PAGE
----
Daphne Gottlieb’s latest poetry collection, true to its title, is a fight for survival in a world rife with conflict, oppression, disaster, and heartbreak. There is no respite. Moments of pure beauty are so few as to be jarring. This is poetry that tells its unflinching truth.
Such is the chaos between the covers that we’re immediately cautioned not to trust even the most conventional wisdom. In “adage,” the first poem in 15 Ways to Stay Alive (Manic D Press), “Beggars don’t have another/shoe to drop,” and “God only gives you/a stitch in the side” (9). This world is unmerciful, contentious, and, as Gottlieb quickly reminds us, is the world we live in.
Gottlieb is an activist and writer whose callings intersect on the page, as she acknowledges in “no poetry after auschwitz”: “This is not a poem/it is a rock/through a window—“ (23). And it’s true, for to name these pieces “social commentary” loses out on the striking poetic moments, and to view them only as poetry overlooks their higher ambitions. Perhaps they are best thought of as gathered epistles from voices both bold and silenced. As such, readers who dislike poems with “palpable designs on the reader,” as Keats phrased it, may therefore wish to leave this collection off their reading list.
At the level of line and stanza, Gottlieb literally reconstructs the world through frequent use of the found poem. Twelve of the collection’s poems use this format, drawing on texts as diverse as St. Augustine, ‘National Velvet,’ and Craigslist personal ads. In keeping with the standard of a successful found poem, these texts read seamlessly as persona rather than appropriation.
In fact, the found poem “lonely indonesia,” is among the stronger poems in the collection. It transcends the archetype of being a stranger in a strange land to observe complications of being an American traveling abroad: “This isn’t cooked./Not too spicy please./No MSG please./This is delicious”(12). Gottlieb shrewdly, subtly remarks on the demands we make in our daily lives, and are used to having fulfilled, as overbearing and ignorant of the host culture—this, using phrases are culled from the Lonely Planet phrasebook written for the aid of visitors to Indonesia. “I’m sorry,” pleads the last stanza of the poem, “I didn’t know I was doing anything wrong”(23).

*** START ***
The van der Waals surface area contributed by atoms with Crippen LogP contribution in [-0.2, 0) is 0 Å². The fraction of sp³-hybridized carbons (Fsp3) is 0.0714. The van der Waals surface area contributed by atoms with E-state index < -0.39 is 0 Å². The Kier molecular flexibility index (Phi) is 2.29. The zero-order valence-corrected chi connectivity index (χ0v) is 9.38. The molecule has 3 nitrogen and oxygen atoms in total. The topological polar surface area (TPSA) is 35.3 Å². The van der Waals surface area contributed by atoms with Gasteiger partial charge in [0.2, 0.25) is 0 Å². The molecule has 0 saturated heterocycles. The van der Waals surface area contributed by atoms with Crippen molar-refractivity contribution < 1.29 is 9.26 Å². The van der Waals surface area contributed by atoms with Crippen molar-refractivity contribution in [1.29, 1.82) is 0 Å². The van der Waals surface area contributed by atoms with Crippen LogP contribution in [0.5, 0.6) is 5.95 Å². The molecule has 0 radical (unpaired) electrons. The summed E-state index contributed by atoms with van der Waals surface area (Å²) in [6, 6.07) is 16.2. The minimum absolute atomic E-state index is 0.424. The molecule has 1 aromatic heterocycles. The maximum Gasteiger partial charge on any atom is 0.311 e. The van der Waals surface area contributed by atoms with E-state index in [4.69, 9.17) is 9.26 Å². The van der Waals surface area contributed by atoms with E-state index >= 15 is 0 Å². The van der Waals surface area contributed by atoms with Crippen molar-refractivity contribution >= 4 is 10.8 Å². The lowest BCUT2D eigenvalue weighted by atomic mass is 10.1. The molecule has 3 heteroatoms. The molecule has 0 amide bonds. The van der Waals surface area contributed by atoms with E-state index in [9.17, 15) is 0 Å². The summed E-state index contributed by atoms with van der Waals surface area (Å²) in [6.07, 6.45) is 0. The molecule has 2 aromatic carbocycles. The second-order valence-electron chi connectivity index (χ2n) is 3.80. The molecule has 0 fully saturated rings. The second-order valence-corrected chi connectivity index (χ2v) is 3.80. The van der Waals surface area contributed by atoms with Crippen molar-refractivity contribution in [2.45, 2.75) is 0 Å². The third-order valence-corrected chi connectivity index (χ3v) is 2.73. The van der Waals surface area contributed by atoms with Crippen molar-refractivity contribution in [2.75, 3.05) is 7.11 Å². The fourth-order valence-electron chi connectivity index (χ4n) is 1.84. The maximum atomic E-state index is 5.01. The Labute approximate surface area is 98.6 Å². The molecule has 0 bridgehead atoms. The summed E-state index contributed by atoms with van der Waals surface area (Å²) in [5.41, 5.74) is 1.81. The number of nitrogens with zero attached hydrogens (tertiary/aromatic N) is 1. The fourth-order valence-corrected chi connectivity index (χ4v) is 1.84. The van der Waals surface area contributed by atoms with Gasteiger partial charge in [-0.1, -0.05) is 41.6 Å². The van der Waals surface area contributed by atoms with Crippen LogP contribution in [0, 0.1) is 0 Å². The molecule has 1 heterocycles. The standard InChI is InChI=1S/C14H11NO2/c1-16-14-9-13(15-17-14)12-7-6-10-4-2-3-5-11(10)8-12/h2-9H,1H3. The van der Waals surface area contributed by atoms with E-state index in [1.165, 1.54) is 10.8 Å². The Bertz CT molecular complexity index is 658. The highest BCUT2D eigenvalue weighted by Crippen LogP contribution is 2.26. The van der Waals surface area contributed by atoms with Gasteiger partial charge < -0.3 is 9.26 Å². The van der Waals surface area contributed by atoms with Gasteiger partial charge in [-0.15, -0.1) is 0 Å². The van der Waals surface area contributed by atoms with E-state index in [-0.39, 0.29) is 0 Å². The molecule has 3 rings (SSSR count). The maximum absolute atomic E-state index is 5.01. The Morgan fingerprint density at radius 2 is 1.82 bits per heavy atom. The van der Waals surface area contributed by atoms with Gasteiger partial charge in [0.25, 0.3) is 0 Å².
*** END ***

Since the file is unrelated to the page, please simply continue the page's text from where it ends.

Despite the overwhelming presence of the political in this collection, Gottlieb skillfully interweaves potent emotional truths into select poems. “somewhere, over” offers a moving portrait by a daughter of a mother whose mind and body are failing, whose waking existence becomes a merciful fantasy of parties in Oz, only to end as “Overnight, the wind picks up, rattles through her chest.//It’s the tornado, going, going—“ (67). Longing of another sort permeates “i’ve been understanding, but god told me there is something wrong,” as the heartbroken speaker laments, “They just don’t understand. You have that sinking feeling. They never will” (36).
The one poem that undoubtedly has a reason for existence, yet is nearly indiscernible to readers, is “the unauthorized autobiography of black beauty.” As true as it is that “The spectacle on a carousel steals every experience,” the linguistic gyrations through stories of horses, outcasts, and sexual abuse struggle to exist as more than simply ten pages of spectacle (46).
Perhaps the most powerful poems in the collection are those in Part IV, including the title poem, which form the arc of a failed love story. These poems brim over with the righteous anger that keeps us alive in the face of the most intimate loss and rejection. What begins as love reveals its ugly colors quickly, as exemplified in the sequence’s first poem “i have always confused desire with apocalypse.” The rage that struggles to contain itself in “jury duty,” wherein the speaker “kept witnesses against you: your icebox eyes, your bleachwhite skin, your beachfront tongue,” unleashes a torrent in “fuck you”: “but not fuck like sex but fuck like/rub your nose into every stupid thing you’ve ever done/till the master’s very small house ha been ruined (80, 85). It’s raw. It’s ugly. And yet we’ve all been there.
Up to and in “seven stages,” Gottlieb guides us through the process of grieving the bitter ends of love. The same might be extended to any of the other hurts rendered in this collection, hurts for which exists some relief: “I understand. I release” (87).